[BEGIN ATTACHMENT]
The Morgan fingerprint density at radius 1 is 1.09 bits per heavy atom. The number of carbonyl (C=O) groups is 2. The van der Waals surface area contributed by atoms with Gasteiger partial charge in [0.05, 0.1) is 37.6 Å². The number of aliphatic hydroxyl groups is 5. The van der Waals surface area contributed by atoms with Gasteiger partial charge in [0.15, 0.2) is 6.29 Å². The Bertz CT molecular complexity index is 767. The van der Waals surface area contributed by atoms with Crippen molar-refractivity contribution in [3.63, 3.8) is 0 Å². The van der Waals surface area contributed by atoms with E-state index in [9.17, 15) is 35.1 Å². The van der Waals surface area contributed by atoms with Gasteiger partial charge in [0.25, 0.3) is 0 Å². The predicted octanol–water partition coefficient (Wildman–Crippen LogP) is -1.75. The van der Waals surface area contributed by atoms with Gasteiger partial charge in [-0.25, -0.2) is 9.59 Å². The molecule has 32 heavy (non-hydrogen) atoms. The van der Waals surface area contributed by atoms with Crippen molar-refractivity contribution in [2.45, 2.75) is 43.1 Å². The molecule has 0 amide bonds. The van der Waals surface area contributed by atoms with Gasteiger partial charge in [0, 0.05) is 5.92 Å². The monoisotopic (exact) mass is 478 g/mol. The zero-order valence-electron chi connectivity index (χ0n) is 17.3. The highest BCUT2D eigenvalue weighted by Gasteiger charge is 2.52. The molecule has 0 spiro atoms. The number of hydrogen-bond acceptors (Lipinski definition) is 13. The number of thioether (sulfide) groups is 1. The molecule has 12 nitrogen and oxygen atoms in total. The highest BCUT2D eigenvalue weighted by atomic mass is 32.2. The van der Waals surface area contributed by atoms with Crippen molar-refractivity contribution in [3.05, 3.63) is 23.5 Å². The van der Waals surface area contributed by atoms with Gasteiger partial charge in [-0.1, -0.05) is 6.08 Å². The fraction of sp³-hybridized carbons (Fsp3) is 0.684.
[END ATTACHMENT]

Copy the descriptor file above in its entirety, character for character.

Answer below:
The Morgan fingerprint density at radius 1 is 1.09 bits per heavy atom. The number of carbonyl (C=O) groups is 2. The van der Waals surface area contributed by atoms with Gasteiger partial charge in [0.05, 0.1) is 37.6 Å². The number of aliphatic hydroxyl groups is 5. The van der Waals surface area contributed by atoms with Gasteiger partial charge in [0.15, 0.2) is 6.29 Å². The Bertz CT molecular complexity index is 767. The van der Waals surface area contributed by atoms with Crippen molar-refractivity contribution in [3.63, 3.8) is 0 Å². The van der Waals surface area contributed by atoms with E-state index in [9.17, 15) is 35.1 Å². The van der Waals surface area contributed by atoms with Gasteiger partial charge in [0.25, 0.3) is 0 Å². The predicted octanol–water partition coefficient (Wildman–Crippen LogP) is -1.75. The van der Waals surface area contributed by atoms with Gasteiger partial charge in [-0.25, -0.2) is 9.59 Å². The molecule has 32 heavy (non-hydrogen) atoms. The van der Waals surface area contributed by atoms with Crippen molar-refractivity contribution in [2.45, 2.75) is 43.1 Å². The molecule has 0 amide bonds. The van der Waals surface area contributed by atoms with Gasteiger partial charge in [0, 0.05) is 5.92 Å². The monoisotopic (exact) mass is 478 g/mol. The zero-order valence-electron chi connectivity index (χ0n) is 17.3. The highest BCUT2D eigenvalue weighted by Gasteiger charge is 2.52. The molecule has 0 spiro atoms. The number of hydrogen-bond acceptors (Lipinski definition) is 13. The number of thioether (sulfide) groups is 1. The molecule has 12 nitrogen and oxygen atoms in total. The highest BCUT2D eigenvalue weighted by atomic mass is 32.2. The van der Waals surface area contributed by atoms with Crippen molar-refractivity contribution in [3.05, 3.63) is 23.5 Å². The van der Waals surface area contributed by atoms with Gasteiger partial charge in [-0.1, -0.05) is 6.08 Å². The fraction of sp³-hybridized carbons (Fsp3) is 0.684.